After I left the movie, I texted my friend who hates anything and everything cinematic with comic book in the description and said this movie was made for him. Deadpool isn’t just a good time at the movies. It’s a dish that can be savored a few times because rarely do action, comics, comedy and self awareness fit so comfortably together as they do here.

Take your friends and family to see it. It’s something different and truly original in its makeup and execution. A unique blend of Marvel entertainment.

More than anything, Deadpool shows that when a studio treats a product with not only care but respect, really good things can happen.

“Mississippi Grind” is a cinematic royal flush

Mississippi Grind doesn’t ask for your money but you should bet a few dollars on this indie gem anyway.

Mississippi-Grind-1Special movies know their identity and goal. They may not aspire to win the Oscar gold or the top spot at the box office but instead just register long enough for the viewer to smile at the credits and feel like their time wasn’t wasted. Mississippi Grind, about a pair of Gamblers working multiple joints up and down the famous riverfront, is a special treat because it aims to please and features original characters.

You may think you know Ben Mendelsohn’s Gerry and Ryan Reynolds’ Curtis from previous cinematic stories, but the truth is they are two of a kind. A pair of jokers working the clubs until the queens demand they return home. Two imperfect souls who are very good at being “the guy from nowhere who can play poker” and not very good at being a regular person. Gerry is down on his luck and owes everybody in the Midwest when he runs into Curtis, a good luck charm in the flesh at a game. Gerry loses all his money but finds a partner in crime in the younger Curtis. They hit the road and work the Mississippi River and all the highs and lows it has to offer. St. Louis, New Orleans, Alabama and Little Rock shine a light on our anti-heroes and give the film a beautifully gritty backdrop to deal off for its sharp 108 minute running time.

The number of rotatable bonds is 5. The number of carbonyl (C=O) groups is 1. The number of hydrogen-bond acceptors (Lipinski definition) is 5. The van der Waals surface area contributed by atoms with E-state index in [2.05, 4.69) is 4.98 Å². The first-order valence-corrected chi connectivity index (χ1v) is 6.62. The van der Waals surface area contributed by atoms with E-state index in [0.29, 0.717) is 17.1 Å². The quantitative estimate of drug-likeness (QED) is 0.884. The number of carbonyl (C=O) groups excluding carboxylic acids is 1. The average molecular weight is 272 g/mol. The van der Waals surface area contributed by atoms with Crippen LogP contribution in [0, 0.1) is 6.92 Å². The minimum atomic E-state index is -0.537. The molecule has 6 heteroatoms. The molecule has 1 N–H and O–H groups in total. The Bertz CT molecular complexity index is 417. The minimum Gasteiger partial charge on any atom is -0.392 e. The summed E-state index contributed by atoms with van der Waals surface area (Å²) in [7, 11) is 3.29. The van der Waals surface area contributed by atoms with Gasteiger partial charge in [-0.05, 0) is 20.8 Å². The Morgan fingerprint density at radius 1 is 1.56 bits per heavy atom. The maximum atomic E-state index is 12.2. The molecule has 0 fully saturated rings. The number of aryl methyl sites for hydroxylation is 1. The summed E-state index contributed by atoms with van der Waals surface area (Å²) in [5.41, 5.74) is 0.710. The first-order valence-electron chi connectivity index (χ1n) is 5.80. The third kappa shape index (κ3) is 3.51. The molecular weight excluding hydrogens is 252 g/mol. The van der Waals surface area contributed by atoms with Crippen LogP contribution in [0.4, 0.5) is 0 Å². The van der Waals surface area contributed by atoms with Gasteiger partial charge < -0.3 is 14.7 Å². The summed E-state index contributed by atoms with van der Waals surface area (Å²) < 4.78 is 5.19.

Writing/Directing tandem Anna Boden and Ryan Fleck basically toss the audience in the backseat of this guy and let them watch Gerry and Curtis ride the wave that every gambling junkie knows well. Big wins followed by little losses and the impulse to keep playing and the desire to withstand the greed that lurks inside any human soul. It’s all about knowing when to get out and run away clean and Gerry doesn’t know that mark at all. Curtis is the smarter player but that doesn’t make him any more even keeled. Gambling is a drug and it’s treated more honestly here than in other gambling movies. The tale is unpredictable without being depressing.

While there are other actors collecting a paycheck here, Mendelsohn and Reynolds own the road here. Mendelsohn, the ruffled feather of a character actor whose face you will know from films like Killing Them Softly and A Place Beyond The Pines, officially arrives in a leading role he has long deserved. With eyes carrying miles upon miles of sadness, the Aussie thespian makes you want to get to know him.

Reynolds easily gives his best performance to date and that’s saying something because he’s been good before. Here he settles into a role that fits all his abilities and pushes a few buttons audiences haven’t seen before. The fast talking comic maestro can fly back many roles on the seat of his charm but here he unveils a depth previously unreleased. You won’t be quick to trust Curtis and that’s because Reynolds snake eyes gaze keeps you guessing about where he truly comes from and his motives. It’s a real performance, similar to the one Fleck and Boden pulled from a yet unnoticed Ryan Gosling in Half Nelson.

Mississippi Grind does build to a huge final bet and while the climax is predictable, the resolution of the film is where is the cold center of a career gambler is revealed. The final few shots are just perfect. They leave you wanting more, having a will to spend a few more hours with these roughneck sinners who can’t quit the thrill.

It won’t win awards or be in theaters for long, but if you are needing a homemade batch of cinematic pleasure without the bells and whistles of a big budget showy flick, pay this movie’s tab and take it on for a stretch.